In his final letter to his family, 30-year-old Iraq war veteran Daniel Somers wrote of having never returned from war. “In truth, I was nothing more than a prop,” reads the suicide note dated Jun. 10, 2013, six years after his final deployment. “In truth, I have already been absent for a long, long time.”
Ten and a half years after invading U.S. troops ousted President Saddam Hussein’s Baathist regime, Iraq re-emerged here this week, if only briefly, as a major foreign policy agenda item.
After fleeing the war three months ago, Gulnaz is headed back for Syria to bury her brother within the 24 hours Islam stipulates. But it is far from easy to take the coffin across the Syrian-Iraqi border.
"The soul needs to reincarnate a thousand times before becoming one with god," says Rajab Assy Karim from Ali Saray, 190 kilometres north of Baghdad. Iraq is full of "shortcuts" to the ultimate, and several seem to pass through this tiny desert village.
Bradley Manning, the army private whose leaks of classified information and subsequent prosecution have been the subject of fierce international debate for over three years, was sentenced to 35 years in military prison Wednesday, but his legal team and supporters say they will fight the sentence.
Two teams struggle to find an olive under one of the 11 cups displayed on a tray. The traditional game sin-u-serf
(tray and cup in Kurdish) is only played during the Muslim fasting month. In one of Iraq’s most violent cities, it is nothing less than a challenge to death.
A manhunt is under way for hundreds of inmates, including several high-ranking Al Qaeda members, who escaped two Iraqi prisons following deadly attacks.
Luis Shabi nostalgically recalls his nine years of novitiate in Rome and a "fantastic road trip through Europe" before returning to Iraq in 1969. "Those were the good times," sighs the Chaldean Archbishop of Baghdad from a bunker in the heart of the Iraqi capital.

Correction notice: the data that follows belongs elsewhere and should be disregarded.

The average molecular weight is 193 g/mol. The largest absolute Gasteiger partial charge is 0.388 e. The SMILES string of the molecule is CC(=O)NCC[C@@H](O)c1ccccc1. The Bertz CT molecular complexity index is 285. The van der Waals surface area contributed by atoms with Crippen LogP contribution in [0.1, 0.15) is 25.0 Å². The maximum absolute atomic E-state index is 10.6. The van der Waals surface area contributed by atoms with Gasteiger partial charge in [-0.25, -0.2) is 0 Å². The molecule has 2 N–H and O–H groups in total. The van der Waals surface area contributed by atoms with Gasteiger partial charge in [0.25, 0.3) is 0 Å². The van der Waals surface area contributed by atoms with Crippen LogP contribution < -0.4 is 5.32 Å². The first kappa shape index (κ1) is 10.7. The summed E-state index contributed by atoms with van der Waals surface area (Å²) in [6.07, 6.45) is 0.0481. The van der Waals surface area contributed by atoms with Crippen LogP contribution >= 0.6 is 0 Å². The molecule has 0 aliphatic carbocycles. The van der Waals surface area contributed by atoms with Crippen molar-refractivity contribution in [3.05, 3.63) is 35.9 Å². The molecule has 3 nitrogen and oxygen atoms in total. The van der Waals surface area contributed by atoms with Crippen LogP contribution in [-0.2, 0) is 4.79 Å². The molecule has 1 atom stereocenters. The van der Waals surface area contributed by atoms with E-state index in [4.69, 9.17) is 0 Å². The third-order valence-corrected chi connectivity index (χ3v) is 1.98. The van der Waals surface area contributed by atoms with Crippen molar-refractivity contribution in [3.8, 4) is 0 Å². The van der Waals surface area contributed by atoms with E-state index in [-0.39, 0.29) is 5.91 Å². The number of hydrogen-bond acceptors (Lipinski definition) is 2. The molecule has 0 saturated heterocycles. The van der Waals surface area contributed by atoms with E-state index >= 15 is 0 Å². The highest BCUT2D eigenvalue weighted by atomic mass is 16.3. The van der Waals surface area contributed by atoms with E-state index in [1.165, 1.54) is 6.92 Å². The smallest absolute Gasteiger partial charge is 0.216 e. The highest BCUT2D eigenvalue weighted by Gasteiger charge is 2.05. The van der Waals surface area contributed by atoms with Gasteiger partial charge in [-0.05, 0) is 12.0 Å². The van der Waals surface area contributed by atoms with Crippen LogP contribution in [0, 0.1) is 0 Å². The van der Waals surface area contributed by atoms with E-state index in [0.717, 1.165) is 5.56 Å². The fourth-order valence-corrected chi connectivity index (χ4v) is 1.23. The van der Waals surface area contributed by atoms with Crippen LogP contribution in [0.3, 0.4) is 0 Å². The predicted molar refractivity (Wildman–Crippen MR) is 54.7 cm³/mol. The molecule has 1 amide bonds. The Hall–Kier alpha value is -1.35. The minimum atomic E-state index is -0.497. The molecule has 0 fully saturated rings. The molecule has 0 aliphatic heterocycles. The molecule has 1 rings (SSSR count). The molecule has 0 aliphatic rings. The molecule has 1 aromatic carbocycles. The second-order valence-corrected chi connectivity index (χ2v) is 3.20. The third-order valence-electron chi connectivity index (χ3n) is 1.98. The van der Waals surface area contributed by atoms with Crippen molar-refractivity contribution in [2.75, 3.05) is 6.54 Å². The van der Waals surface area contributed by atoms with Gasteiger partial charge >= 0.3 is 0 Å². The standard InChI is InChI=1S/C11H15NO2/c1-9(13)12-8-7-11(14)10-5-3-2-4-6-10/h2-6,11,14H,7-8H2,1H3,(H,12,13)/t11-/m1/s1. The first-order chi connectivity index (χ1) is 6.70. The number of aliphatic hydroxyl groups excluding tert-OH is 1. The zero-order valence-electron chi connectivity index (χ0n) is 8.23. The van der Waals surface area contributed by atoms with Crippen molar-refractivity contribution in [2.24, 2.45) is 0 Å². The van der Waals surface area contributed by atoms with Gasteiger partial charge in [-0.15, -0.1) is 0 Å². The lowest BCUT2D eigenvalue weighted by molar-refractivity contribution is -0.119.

Former U.S. Republican Congressman Asa Hutchinson hopes his country can redeem itself after torturing an unknown but certainly large number of detainees.
U.S. President Barack Obama Wednesday asked Congress to approve some 52 billion dollars in foreign aid and international spending in 2014, slightly higher than the current year’s budget which was cut due to the partisan impasse over how to reduce the yawning federal deficit.
Armoured vehicles and thousands of soldiers masked in black balaclavas guard the entrance to the city of Mosul, 350 kilometres northwest of Baghdad. Arriving here gives one the unmistakable feeling of entering a territory that is still under occupation – only this time, the Iraqi Federal soldiers, not the U.S. military, play the role of the occupying army, locals tell IPS.
After a week of retrospectives on the tenth anniversary of Washington’s ill-fated invasion of Iraq, the most compelling consisted of a retrospective of the retrospectives.
It was only seven in the morning when Mohamed Abdi spread out a rug a few metres away from an artillery crater, up in the Qandil mountains of northern Iraq. This Iraqi Kurd from Suleimaniyah, 260 kilometres northeast of Baghdad, was ready to celebrate the Newroz – the Kurdish and Persian New Year – along with his family.
A report containing the testimonies of victims of torture during El Salvador’s 1980-1992 civil war will be published 27 years after it was written, to help Salvadorans today learn more about that chapter in the country’s history.
Ten years after President George W. Bush launched his “shock and awe” campaign to overwhelm Iraq – and the rest of the world – with the futility of resisting Washington’s military might, the public and much of the foreign policy elite appear remarkably uninterested in marking the anniversary, let alone assessing the results.